The existing system which allows firms to claim grants - worth only pounds 6m - to help them invest in railheads is to be extended enabling grants to be paid for all forms of capital projects, including locomotives and track.
Grants will also be made available to private operators, as well as customers and hauliers and will be worth pounds 1 for every rural lorry mile saved, and pounds 1.50 per urban lorry mile. Grants will also be counted, for the first time, against mileage saved on motorways.
John MacGregor, the Secretary of State for Transport, said he wanted to 'halt the decline in freight by rail' and see more freight switch from road to rail.
In an even more dramatic U- turn, Mr MacGregor said he would give grants to subsidise freight hauliers to encourage them to use rail. Last year, BR's freight operations, which Mr MacGregor wants privatised, lost about pounds 50m and the Government has refused to provide any subsidy for these services.
The new grants, which will come into force in April 1994 when Railtrack is created, will be paid if hauliers can show that they could not afford to pay track charges for using rail under the new system after privatisation and if they can demonstrate that otherwise they would use road transport. In some cases, all of the track charges will be paid.
Mr MacGregor also gave details of the new track-charging regime. It will involve freight hauliers paying at least the costs they directly impose, such as track wear, and he said the Government expects that charges will be made on a 'commercial, freely negotiated basis' which will be 'market- based'.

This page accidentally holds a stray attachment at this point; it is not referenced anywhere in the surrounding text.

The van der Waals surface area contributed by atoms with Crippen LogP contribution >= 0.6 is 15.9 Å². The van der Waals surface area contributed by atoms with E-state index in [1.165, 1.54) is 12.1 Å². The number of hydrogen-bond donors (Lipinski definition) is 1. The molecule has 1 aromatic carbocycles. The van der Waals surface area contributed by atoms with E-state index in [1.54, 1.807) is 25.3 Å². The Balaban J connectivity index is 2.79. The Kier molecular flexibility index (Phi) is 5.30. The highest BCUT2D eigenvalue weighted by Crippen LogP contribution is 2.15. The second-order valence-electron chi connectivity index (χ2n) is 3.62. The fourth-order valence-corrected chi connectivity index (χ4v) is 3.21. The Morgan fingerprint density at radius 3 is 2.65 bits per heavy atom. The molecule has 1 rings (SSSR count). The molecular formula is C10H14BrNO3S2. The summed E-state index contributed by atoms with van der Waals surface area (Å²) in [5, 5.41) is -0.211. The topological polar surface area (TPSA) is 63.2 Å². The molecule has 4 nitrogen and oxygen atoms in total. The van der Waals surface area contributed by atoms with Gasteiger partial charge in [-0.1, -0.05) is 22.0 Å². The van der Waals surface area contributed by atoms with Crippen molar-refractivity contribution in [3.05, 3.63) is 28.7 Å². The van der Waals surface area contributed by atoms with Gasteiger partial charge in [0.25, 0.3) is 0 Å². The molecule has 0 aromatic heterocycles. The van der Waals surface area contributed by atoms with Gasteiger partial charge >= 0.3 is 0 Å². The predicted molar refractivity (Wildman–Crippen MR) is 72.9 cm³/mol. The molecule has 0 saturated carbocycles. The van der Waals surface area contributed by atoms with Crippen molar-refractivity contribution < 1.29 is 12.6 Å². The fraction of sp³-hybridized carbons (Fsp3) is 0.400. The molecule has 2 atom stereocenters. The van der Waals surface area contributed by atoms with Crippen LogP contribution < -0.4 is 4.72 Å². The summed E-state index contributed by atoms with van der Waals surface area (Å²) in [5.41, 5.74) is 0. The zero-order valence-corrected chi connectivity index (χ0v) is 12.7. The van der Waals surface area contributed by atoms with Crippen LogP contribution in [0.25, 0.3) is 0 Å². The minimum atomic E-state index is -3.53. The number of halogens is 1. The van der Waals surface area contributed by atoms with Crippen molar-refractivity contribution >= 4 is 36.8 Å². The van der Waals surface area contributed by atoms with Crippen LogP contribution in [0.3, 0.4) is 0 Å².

This is to ensure that freight users make a contribution to track costs, but most will need the subsidies to enable them to keep using rail.
The Department of Transport has not put any value on these grants which will clearly involve new money from the Treasury and which may be at the expense of existing BR funding.
In a third concession, which has infuriated road hauliers but is designed to boost Channel tunnel rail freight, the Government is to consult on a proposal to allow 44- ton lorries, rather than the current 38-ton maximum, but only if they are taking containers to railheads.
The concession will apply only to a specified radius around each railhead and will come into force by the end of the year if the consultation is successful.
Sue Moody, of the Freight Transport Association, said: 'This will penalise road hauliers. Why doesn't he extend the 44-ton concession to all road hauliers which would save 480 million lorry miles each year?'
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